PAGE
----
Maybe it was just the bad weather that kept them away. The only other people we saw were tourists.
  16. i am in the CBD everyday and surrounding suburbs so i think i can say it is getting better.

    we can use bus lanes ( not bus only lanes ) which melburnians cant. there are a shitload of these now so you are straight at the front mostly without splitting.
    parking is free in any green spot for the designated time limit. no footpath parking :(
    tolls the same as cars except for a qtrly harbour bridge pass which means unlimited crossings so you can really get value for money if you cross our fantastic harbour bridge. ( $4 at peak hour or $95 a qtr....I go over sometimes 6 times a week so it saves )

    it's getting better with more dedicated parking for bikes but has a long way to go. our Lord Mayor Clover Moore consulted motorcyclists and scooters ( which have taken off hugely ) to make it more bike friendly.

    much like melbourne is different to sydney, so is biking. ( we have some tolerance for speeding, nah-nah, you dont! )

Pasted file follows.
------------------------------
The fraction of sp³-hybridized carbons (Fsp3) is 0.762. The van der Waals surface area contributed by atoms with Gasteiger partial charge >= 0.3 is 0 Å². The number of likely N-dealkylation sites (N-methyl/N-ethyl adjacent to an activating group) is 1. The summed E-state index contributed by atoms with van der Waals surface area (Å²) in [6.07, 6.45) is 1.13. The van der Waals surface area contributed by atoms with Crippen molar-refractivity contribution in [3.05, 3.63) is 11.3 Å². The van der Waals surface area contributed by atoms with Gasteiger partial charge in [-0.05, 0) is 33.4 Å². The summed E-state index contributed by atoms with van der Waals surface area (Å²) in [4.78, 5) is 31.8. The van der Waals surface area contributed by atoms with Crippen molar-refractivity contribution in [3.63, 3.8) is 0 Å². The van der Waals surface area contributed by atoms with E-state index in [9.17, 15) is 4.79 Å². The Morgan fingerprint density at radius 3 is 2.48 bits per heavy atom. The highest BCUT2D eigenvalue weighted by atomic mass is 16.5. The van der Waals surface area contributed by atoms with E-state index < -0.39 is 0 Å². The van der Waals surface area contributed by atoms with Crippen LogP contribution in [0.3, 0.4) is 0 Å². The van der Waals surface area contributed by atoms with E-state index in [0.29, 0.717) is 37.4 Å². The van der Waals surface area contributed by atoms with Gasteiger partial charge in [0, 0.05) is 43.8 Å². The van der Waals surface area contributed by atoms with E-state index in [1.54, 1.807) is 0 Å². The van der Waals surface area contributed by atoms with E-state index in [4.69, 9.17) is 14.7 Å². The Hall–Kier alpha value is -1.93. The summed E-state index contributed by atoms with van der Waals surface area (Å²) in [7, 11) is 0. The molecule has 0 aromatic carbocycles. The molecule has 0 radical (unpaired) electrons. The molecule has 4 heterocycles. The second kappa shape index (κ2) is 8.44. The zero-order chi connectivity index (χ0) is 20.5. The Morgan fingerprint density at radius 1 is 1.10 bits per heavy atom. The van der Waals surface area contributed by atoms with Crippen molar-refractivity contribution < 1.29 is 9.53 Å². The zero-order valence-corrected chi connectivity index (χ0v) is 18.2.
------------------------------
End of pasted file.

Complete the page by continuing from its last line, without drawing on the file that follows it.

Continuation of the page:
17. You didn't notice many bikes or pedestrians because, as you said, you were in the CBD on the weekend, it's almost like a ghost town then.

    The CBD on the weekend is mainly tourist people, try visiting on mon / fri and you will notice a difference....
  18. I don't think Sydney was laid out by anyone. I think it somehow just sort of happened!

    When I have been in Sydney, I have also commented on the lesser number of bikes generally on the road than I find riding in Melbourne.

  19. Bus lanes also = Taxi lanes. Taxis tend to stop. Suddenly. Most tend to neglect the maintenance on their tail lights, as I found out the hard way the other day. Now that was a good lead up to my MOST obstacle avoidance test 0_0.

    Other than that, it makes it a helluva lot easier to get around.

    Also, I wouldn't park my bike on the footpath in Sydney. It would get trampled.
  20. This is true, though I find that sort of wild behaviour's not limited to just the bus lanes. D: